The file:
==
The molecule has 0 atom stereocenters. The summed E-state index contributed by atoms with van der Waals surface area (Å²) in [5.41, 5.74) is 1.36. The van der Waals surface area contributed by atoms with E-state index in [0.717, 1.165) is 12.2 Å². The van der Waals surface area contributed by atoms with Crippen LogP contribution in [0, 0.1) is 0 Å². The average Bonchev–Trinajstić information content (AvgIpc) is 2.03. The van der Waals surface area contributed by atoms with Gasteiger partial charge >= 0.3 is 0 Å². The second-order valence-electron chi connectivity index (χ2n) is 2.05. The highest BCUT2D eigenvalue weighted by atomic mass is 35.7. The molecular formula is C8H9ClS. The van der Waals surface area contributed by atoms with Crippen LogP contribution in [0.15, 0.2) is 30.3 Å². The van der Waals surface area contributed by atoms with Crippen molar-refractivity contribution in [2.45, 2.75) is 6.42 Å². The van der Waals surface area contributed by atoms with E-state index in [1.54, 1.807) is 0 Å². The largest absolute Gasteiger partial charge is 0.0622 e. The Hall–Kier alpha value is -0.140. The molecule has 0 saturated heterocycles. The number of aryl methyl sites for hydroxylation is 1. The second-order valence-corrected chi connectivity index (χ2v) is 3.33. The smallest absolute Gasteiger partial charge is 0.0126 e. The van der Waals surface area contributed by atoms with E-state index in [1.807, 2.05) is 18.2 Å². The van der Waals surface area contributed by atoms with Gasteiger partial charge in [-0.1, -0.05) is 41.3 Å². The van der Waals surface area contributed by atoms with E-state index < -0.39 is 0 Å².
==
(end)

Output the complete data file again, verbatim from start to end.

The molecule has 0 atom stereocenters. The summed E-state index contributed by atoms with van der Waals surface area (Å²) in [5.41, 5.74) is 1.36. The van der Waals surface area contributed by atoms with E-state index in [0.717, 1.165) is 12.2 Å². The van der Waals surface area contributed by atoms with Crippen LogP contribution in [0, 0.1) is 0 Å². The average Bonchev–Trinajstić information content (AvgIpc) is 2.03. The van der Waals surface area contributed by atoms with Gasteiger partial charge >= 0.3 is 0 Å². The second-order valence-electron chi connectivity index (χ2n) is 2.05. The highest BCUT2D eigenvalue weighted by atomic mass is 35.7. The molecular formula is C8H9ClS. The van der Waals surface area contributed by atoms with Crippen LogP contribution in [0.15, 0.2) is 30.3 Å². The van der Waals surface area contributed by atoms with Crippen molar-refractivity contribution in [2.45, 2.75) is 6.42 Å². The van der Waals surface area contributed by atoms with E-state index in [1.54, 1.807) is 0 Å². The largest absolute Gasteiger partial charge is 0.0622 e. The Hall–Kier alpha value is -0.140. The molecule has 0 saturated heterocycles. The number of aryl methyl sites for hydroxylation is 1. The second-order valence-corrected chi connectivity index (χ2v) is 3.33. The smallest absolute Gasteiger partial charge is 0.0126 e. The van der Waals surface area contributed by atoms with E-state index in [1.807, 2.05) is 18.2 Å². The van der Waals surface area contributed by atoms with Gasteiger partial charge in [-0.1, -0.05) is 41.3 Å². The van der Waals surface area contributed by atoms with E-state index < -0.39 is 0 Å².